Published by EurotaxGlass's, the guide says one by-product of the rapid rise of cars with a folding hard-top – often referred to as coupe-cabriolets or 'CCs' - is that convertible sales are slowly becoming less concentrated around the summer months.
Despite the increase in availability of convertibles now entering the used car market, there is no evidence of any weakening in residual values relative to other sectors.
The average volume-brand convertible holds on to 52% of its original list price after three years and 36,000 miles, compared to 59% for a premium brand convertible. This compares very favourably with the 45% retained value for the average used car across the market as a whole.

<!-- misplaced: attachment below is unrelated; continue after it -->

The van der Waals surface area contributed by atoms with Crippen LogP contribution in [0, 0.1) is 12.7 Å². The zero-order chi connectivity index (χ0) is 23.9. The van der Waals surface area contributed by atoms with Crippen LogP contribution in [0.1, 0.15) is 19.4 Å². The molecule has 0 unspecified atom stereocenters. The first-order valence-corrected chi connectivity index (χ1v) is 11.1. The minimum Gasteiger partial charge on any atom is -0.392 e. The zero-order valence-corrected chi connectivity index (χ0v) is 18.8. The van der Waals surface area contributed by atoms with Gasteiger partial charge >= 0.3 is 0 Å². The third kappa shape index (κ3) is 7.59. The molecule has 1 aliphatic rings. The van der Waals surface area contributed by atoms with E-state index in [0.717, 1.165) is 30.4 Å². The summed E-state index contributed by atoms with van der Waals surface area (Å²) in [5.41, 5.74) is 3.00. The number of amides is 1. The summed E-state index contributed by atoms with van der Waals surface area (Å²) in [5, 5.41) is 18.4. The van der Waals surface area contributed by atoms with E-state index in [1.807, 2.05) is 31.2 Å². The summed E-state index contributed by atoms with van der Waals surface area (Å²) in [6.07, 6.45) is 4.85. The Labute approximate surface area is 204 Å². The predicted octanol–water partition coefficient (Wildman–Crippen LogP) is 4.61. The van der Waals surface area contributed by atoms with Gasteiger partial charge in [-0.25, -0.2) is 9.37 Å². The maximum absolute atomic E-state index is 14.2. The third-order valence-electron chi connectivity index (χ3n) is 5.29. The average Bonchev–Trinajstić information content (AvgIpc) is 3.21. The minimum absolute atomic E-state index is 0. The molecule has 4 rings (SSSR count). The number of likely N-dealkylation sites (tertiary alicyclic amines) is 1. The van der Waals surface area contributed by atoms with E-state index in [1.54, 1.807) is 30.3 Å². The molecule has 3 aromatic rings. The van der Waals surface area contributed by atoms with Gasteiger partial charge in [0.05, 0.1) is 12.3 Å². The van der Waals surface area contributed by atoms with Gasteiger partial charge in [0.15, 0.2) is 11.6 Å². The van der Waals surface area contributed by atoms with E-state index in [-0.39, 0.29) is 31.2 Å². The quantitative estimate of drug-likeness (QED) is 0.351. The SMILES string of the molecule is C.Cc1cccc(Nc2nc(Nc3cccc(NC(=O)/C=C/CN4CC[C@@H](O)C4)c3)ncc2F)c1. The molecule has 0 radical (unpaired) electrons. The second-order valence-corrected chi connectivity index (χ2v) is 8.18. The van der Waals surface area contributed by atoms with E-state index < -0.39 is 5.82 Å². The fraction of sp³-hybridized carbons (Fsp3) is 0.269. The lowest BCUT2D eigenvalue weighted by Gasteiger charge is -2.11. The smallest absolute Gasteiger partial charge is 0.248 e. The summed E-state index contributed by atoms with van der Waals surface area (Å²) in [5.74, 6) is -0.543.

While all three figures are down compared to this point last year, the relative differences between the three categories are unchanged, demonstrating the continued strength of convertibles in the used market. It is, however, apparent that the residual values of CCs are starting to outperform those of conventional soft-tops.
"Over the next two years we expect to see values of three-year-old soft tops from the volume brands lose ground to the CCs," says EurotaxGlass’s Adrian Rushmore.